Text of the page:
French report claims technical malfunction behind crash of EgyptAir plane in 2016

International media published on Wednesday the content of a French judicial report accusing EgyptAir Aviation Company of neglecting technical malfunctions in the plane that crashed in the Mediterranean during May 2016 en route from Paris to Cairo.

The report accused EgyptAir Company of neglecting warnings sent by the plane that crashed killing 70 people, including French and Egyptian passengers. Egypt considered the report an attempt by France to deny its responsibility for the incident.

The report said that the plane should not have been allowed to fly because of its poor technical condition. The French newspaper Le Monde quoted the 70-page report prepared by experts specializing in air accidents commissioned by the French judiciary as saying that the Airbus A320 should not have been allowed to take off because it was not eligible to fly and had needed to be checked because of repeated defects experienced during the previous four flights. Those defects were not reported by the crew that worked on the crashed plane.

The report said that the system of mechanical maintenance sent about 20 warnings of serious failures and an electrical problem that could potentially ignite a fire inside the aircraft as well as a problem in the engine valve. EgyptAir ignored the warnings, although the electrical problem appeared in the data for 29 flights by the same plane, and the engine valve failure appeared in 51 flights, according to the report.

Official sources in the Ministry of Aviation said that the report is a French attempt to deny criminal responsibility for the disastrous plane crash, pointing out that the official reports that need to be relied upon are those issued by the investigating committee of the Egyptian Civil Aviation Ministry, which includes experts from the International Civil Aviation Organization (ICAO), France, Airbus Company, and Egypt.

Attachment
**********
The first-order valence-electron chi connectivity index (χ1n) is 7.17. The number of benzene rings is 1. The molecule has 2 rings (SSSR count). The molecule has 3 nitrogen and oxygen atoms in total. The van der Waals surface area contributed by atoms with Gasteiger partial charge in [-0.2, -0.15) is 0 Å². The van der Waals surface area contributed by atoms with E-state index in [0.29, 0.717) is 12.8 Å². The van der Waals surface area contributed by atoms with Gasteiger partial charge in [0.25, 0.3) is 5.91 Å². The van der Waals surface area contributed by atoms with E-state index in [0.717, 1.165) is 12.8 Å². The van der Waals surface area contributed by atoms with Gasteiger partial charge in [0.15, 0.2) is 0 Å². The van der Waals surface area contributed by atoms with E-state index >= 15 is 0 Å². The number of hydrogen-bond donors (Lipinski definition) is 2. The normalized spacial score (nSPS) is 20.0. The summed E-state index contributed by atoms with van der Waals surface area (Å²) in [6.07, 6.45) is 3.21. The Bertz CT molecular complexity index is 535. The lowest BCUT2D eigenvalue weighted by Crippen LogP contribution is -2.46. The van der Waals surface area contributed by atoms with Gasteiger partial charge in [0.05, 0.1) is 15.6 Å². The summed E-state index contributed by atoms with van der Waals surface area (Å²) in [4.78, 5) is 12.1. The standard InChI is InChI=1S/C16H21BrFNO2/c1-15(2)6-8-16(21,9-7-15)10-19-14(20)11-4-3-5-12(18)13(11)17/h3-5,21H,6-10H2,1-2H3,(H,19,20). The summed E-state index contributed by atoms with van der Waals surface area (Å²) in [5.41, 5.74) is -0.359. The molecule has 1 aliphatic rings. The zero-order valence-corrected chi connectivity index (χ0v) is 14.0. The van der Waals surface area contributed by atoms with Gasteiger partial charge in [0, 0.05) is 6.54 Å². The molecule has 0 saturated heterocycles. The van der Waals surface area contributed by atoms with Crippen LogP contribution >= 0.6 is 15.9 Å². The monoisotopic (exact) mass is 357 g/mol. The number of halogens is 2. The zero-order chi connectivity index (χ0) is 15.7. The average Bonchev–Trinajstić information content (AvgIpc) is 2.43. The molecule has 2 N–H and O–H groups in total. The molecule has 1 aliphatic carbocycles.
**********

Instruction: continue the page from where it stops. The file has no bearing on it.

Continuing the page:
The sources added that within the plane wreckage, the investigation authorities discovered traces of explosive materials in some of the remains of the victims and remnants of the plane, found in the presence of French experts. Therefore, the Ministry of Aviation filed a claim to the Egyptian public prosecutor confirming that the plane was sabotaged when it was in Paris’ Charles de Gaulle Airport, turning the case into a criminal incident and not a case of technical malfunction in the plane, the source added.

A committee of the European Union inspects all aircrafts that land in the member countries of the Union and writes observations on both the aircraft and its crew. The committee did not write any negative comments about the crashed Egyptian plane, the source mentioned.

Edited translation from Al-Masry Al-Youm

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